Coercion of employees, aka “performers”

For those who still believe that porn doesn’t harm anyone, let’s set the scene for a common situation in the porn world.

A young female performer shows up for a modeling gig. Maybe she’s over 18, maybe not. She was promised a high paycheck and maybe even generously flown out of state to the location, but when she arrives the truth comes out about what she’s expected to do—have sex on camera. At that point, she’s already signed a contract and doesn’t feel like she can object to being in a porn film. Think this doesn’t really happen? Then read this.

It’s a shady and corrupt industry that doesn’t care to protect the very people who create their product, or worse, resort to tricking or coercing vulnerable people into work they don’t enthusiastically want to do. Film producers are at fault, as are the free websites that pirate the producers’ work, driving up the demand for more edgy content and continuing the vicious cycle of exploitation.

As we see in the documentary Hot Girls Wanted, even the girls who knowingly signed up to perform are mislead and mistreated. In one scene, a girl tells her story about arriving for a shoot only to find out that the gig was just one man at his house with a camera. She didn’t know when she agreed to the job that he was going to force her to endure aggressive sex acts while he filmed, and she felt unsafe.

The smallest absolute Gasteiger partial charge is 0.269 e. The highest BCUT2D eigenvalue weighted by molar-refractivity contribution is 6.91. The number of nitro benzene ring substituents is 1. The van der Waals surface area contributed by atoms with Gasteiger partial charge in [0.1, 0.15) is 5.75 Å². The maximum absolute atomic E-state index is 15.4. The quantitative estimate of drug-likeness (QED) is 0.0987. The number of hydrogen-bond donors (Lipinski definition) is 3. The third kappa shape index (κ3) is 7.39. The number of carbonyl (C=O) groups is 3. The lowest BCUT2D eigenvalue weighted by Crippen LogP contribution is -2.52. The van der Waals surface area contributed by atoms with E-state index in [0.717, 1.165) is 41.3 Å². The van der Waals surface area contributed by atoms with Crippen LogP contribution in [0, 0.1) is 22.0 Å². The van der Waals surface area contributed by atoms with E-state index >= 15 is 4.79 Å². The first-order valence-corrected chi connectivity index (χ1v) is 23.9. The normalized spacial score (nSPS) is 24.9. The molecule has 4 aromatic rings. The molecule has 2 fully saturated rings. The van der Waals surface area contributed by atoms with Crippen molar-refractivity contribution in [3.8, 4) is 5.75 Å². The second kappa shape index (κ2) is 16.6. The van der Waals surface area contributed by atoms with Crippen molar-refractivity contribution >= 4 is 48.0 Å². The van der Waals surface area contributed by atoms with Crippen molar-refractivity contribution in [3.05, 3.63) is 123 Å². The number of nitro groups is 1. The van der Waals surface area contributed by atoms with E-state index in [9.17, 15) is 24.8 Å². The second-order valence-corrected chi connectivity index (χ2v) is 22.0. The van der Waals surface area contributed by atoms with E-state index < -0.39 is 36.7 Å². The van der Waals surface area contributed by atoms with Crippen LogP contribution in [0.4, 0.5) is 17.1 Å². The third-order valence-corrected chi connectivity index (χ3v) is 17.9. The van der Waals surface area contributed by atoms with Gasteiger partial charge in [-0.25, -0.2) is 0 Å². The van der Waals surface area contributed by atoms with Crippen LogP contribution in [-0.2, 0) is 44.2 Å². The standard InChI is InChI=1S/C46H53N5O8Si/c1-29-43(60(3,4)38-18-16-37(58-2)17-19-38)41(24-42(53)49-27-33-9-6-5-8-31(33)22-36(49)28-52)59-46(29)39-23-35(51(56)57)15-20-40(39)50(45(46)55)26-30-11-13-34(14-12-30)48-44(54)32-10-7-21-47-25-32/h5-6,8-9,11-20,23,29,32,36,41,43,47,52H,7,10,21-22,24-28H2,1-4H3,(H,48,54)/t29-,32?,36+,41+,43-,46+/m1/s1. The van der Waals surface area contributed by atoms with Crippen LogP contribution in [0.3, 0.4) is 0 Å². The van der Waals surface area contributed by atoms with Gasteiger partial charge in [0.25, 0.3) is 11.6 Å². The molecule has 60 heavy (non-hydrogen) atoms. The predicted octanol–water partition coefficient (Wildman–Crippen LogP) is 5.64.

For many performers, it doesn’t get easier as they continue. Since the rise of the porn tube sites, both male and female actors are under pressure to perform increasingly hardcore scenes. This is not necessarily because work opportunities are slim (though less extreme content is becoming more passé). It’s because there is an endless amount of content to compete against.

Competition is tough everywhere in the business world, but it’s unethical and unsafe the way performers are often coerced to perform. And as far as we know, there isn’t an official porn performer complaint system, holding producers or companies accountable for their behavior.

“Many female performers suffer through coercion and inappropriate behaviour on set and on screen,” porn producer Erika Lust wrote. “No, not all [porn performers] are victims, but many are.” And even one victim is one too many.

Lack of responsibility to clients

More ethical industries generally hold themselves accountable for the effects their products have on their customers—there’s usually a toll-free number on the back of any given product that you can buy at the grocery store, providing a way to give feedback to companies or file complains about their product. Businesses want to make money, but usually provide value and accounability of service at the same time, right?